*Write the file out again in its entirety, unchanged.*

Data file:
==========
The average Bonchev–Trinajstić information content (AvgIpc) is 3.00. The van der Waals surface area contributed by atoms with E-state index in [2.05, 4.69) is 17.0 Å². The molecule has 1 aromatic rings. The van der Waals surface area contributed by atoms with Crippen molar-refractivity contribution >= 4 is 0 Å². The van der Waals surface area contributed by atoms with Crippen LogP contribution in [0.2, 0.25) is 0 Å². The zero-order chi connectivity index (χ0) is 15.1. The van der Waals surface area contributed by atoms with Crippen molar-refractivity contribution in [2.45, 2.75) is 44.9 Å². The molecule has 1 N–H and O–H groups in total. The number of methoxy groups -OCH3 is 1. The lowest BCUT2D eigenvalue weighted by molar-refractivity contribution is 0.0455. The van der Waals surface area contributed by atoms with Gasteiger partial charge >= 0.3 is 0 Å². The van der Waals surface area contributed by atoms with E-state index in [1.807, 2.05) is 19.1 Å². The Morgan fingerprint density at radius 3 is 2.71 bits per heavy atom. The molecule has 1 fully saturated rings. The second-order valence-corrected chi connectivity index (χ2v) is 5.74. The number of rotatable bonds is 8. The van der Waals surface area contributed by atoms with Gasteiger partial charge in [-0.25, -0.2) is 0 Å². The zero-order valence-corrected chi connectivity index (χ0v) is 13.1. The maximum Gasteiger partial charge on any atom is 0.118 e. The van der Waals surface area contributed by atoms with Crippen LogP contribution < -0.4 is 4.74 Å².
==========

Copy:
The average Bonchev–Trinajstić information content (AvgIpc) is 3.00. The van der Waals surface area contributed by atoms with E-state index in [2.05, 4.69) is 17.0 Å². The molecule has 1 aromatic rings. The van der Waals surface area contributed by atoms with Crippen molar-refractivity contribution >= 4 is 0 Å². The van der Waals surface area contributed by atoms with Crippen LogP contribution in [0.2, 0.25) is 0 Å². The zero-order chi connectivity index (χ0) is 15.1. The van der Waals surface area contributed by atoms with Crippen molar-refractivity contribution in [2.45, 2.75) is 44.9 Å². The molecule has 1 N–H and O–H groups in total. The number of methoxy groups -OCH3 is 1. The lowest BCUT2D eigenvalue weighted by molar-refractivity contribution is 0.0455. The van der Waals surface area contributed by atoms with Gasteiger partial charge >= 0.3 is 0 Å². The van der Waals surface area contributed by atoms with E-state index in [1.807, 2.05) is 19.1 Å². The Morgan fingerprint density at radius 3 is 2.71 bits per heavy atom. The molecule has 1 fully saturated rings. The second-order valence-corrected chi connectivity index (χ2v) is 5.74. The number of rotatable bonds is 8. The van der Waals surface area contributed by atoms with Gasteiger partial charge in [-0.25, -0.2) is 0 Å². The zero-order valence-corrected chi connectivity index (χ0v) is 13.1. The maximum Gasteiger partial charge on any atom is 0.118 e. The van der Waals surface area contributed by atoms with Crippen LogP contribution < -0.4 is 4.74 Å².